“… as the literature of medieval romance began to blossom in the 12th century, a sophisticated culture of courtly behavior between men and women began to change the idealized image of the knight.”

The game had changed. So, Sir Gawain faces the challenge of temptation with another man’s woman. Eventually, he takes a green silk girdle from the woman who has promised him it would protect him from any strike. Beguiled into saving his own life, he takes the girdle and wears it as he visits the Green Knight. The girdle actually saves his life, but the Green Knight was in on the gambit the whole time. A trick to test Gawain and his loyalty, which he failed.

A more human story would be hard to find, for who would not desire to save their own life? Even the Green Knight respects it, and blames him not. But a heroic knight, Sir Gawain is not. Self-preservation does fall very high on the list of heroic qualities — it’s all too human of an impulse.  It’s why sacrifice is remarkably admired by all of us. We applaud the firefighters marching into the fiery flames, the soldier fighting for freedom overseas, and doctors battling infectious diseases. And we praise the godman who bled in the garden fighting his inclinations to not give his life. It’s a rarity, a noble trait that doesn’t reside in all of us. Gawain knows this, so when he returns to the Round Table he immediately confesses:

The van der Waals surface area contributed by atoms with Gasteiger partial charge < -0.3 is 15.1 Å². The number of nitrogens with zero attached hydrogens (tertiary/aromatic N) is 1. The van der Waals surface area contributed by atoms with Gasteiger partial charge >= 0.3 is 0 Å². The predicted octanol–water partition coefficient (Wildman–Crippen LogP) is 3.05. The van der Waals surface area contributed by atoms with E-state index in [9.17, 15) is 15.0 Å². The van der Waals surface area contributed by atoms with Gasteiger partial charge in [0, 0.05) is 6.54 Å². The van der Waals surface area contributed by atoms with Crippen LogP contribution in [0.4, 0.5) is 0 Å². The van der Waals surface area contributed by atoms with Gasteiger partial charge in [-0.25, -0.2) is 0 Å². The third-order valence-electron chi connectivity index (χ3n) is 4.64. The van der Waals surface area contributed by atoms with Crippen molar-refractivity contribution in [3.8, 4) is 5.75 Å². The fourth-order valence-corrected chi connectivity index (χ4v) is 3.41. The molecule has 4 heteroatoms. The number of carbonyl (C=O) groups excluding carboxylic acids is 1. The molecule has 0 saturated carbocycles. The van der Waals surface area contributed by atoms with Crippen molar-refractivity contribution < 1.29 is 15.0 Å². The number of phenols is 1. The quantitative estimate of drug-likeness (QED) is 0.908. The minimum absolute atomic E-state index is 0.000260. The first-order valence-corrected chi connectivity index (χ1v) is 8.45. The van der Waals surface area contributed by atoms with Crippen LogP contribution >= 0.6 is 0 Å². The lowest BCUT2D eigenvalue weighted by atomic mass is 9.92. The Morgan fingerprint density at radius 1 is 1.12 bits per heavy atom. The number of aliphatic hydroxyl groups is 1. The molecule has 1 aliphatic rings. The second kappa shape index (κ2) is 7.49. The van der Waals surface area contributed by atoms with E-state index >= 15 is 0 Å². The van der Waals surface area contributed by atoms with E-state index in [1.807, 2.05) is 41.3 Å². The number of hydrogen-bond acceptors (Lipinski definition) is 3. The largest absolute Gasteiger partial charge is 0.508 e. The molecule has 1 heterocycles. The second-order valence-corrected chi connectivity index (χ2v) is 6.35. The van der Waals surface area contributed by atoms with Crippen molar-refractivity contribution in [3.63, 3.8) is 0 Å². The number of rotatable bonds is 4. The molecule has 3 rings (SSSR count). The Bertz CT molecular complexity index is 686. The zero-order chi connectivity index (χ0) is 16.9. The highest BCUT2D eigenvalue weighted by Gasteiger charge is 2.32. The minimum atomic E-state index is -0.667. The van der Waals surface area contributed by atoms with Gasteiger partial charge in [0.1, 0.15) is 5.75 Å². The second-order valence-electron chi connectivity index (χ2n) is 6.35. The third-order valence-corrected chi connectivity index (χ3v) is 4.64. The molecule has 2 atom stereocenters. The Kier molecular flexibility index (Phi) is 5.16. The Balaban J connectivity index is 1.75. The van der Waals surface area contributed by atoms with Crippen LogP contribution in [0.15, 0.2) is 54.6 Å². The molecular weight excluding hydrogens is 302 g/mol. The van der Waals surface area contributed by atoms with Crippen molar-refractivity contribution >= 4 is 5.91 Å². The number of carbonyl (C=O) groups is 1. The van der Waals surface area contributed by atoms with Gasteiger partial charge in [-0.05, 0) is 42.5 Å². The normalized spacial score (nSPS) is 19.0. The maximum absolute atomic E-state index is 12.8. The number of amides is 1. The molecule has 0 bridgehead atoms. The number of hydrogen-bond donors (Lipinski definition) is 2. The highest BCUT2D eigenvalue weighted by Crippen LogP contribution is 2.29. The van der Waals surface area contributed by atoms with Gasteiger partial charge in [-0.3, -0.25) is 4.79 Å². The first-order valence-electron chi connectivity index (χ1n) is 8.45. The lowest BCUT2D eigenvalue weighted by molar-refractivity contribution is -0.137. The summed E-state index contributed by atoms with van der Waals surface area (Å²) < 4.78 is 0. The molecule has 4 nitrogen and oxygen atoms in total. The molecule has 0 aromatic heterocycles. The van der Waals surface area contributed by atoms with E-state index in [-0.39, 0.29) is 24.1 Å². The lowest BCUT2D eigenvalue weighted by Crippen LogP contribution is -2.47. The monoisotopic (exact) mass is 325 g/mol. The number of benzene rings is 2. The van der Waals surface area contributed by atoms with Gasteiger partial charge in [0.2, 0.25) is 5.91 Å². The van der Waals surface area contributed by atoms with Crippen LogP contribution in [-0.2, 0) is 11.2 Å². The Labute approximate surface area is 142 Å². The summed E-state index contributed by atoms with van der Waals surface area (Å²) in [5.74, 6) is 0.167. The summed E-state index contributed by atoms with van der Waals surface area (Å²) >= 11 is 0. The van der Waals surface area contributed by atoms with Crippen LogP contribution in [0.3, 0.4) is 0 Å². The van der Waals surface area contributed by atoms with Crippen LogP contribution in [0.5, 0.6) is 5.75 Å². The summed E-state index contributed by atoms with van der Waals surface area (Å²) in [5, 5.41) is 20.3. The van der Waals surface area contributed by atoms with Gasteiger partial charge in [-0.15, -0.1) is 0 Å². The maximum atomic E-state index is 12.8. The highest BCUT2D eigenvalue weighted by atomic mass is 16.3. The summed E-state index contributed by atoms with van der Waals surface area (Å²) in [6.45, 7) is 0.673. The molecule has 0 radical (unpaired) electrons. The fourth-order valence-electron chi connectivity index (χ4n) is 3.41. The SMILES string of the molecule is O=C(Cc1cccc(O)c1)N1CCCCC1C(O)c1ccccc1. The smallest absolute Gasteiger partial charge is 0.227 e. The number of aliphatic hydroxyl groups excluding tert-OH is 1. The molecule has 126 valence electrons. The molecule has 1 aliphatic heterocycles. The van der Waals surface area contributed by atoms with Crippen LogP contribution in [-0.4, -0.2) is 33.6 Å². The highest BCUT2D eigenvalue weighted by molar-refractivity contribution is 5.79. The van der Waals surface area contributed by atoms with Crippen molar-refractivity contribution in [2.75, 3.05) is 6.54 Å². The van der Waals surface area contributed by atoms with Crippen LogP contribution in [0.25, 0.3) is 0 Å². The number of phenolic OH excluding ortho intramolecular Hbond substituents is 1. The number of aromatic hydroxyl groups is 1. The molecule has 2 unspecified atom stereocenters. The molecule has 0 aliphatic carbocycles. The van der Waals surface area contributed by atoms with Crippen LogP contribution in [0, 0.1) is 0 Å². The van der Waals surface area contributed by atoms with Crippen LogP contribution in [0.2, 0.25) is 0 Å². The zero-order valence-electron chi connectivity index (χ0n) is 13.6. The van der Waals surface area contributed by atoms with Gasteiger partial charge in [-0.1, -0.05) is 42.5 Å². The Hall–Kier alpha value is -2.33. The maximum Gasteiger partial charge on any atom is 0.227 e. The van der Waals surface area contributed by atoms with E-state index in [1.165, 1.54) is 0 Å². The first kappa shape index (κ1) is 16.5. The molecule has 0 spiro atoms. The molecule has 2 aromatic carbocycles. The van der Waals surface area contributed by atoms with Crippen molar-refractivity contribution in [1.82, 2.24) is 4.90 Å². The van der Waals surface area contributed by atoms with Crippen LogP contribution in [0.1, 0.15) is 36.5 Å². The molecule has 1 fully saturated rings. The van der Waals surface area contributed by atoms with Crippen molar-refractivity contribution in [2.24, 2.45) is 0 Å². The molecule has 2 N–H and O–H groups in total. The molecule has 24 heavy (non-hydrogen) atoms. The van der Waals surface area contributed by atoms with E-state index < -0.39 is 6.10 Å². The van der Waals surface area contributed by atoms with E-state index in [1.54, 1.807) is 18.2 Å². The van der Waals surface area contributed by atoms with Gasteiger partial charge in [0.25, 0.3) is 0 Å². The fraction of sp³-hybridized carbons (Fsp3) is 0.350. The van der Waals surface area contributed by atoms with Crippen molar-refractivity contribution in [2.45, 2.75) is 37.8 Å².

“Regard,” said Gawain, as he held up the girdle, “the symbol of sin, for which my neck bears the scar; a sign of my fault and offence and failure, of the cowardice and covetousness I came to commit. I was tainted by untruth. This, its token, I will drape across my chest till the day I die. For man’s crimes can be covered but never made clean; once sin is entwined it is attached for all time.”

Gawain finds himself where we all find ourselves, wallowing in failures and sin. There is no hope for Gawain. He has failed and will have to wear his badge of shame for the rest of his life. In a world built on honor, he will always be without it. Unless, that is, someone steps in to redeem him. To take his dishonor and make it honorable, to take his sin and make him righteous. Which is exactly what the Round Table does. Every knight in the brotherhood takes upon themselves to wear a green girdle, bearing Gawain’s faults across their chests and in due time, and it is counterintuitively adopted as a sign of honor among the Round Table. They share in his guilt, and therefore render it powerless.

Is Gawain a hero? Not by any conventional measures. He’s no Beowulf, Iron Man, or Jesus. He defeated no monsters, saved no damsels in distress. And yet, he’s the kind of hero story we all need: the hero of imputed righteousness, of salvation from the worst of ourselves.

A story of terrible news thus becomes one bearing good news. That in our faults and failures there’s still hope, hope that someone will come and bear our sin for us. Not only bearing it alongside us but transferring this great sin into something glorious, honorable, or righteous even. This is the good news of Sir Gawain and the Green Knight and also, the good news of the gospel. There is hope for those of us marred with the symbol of sin, weighed down with faults and failures. And yet, we are still free to recite those last words of this classic Middle Age legend:

“Now let our Lord, thorn-crowned, bring us to perfect peace. AMEN.”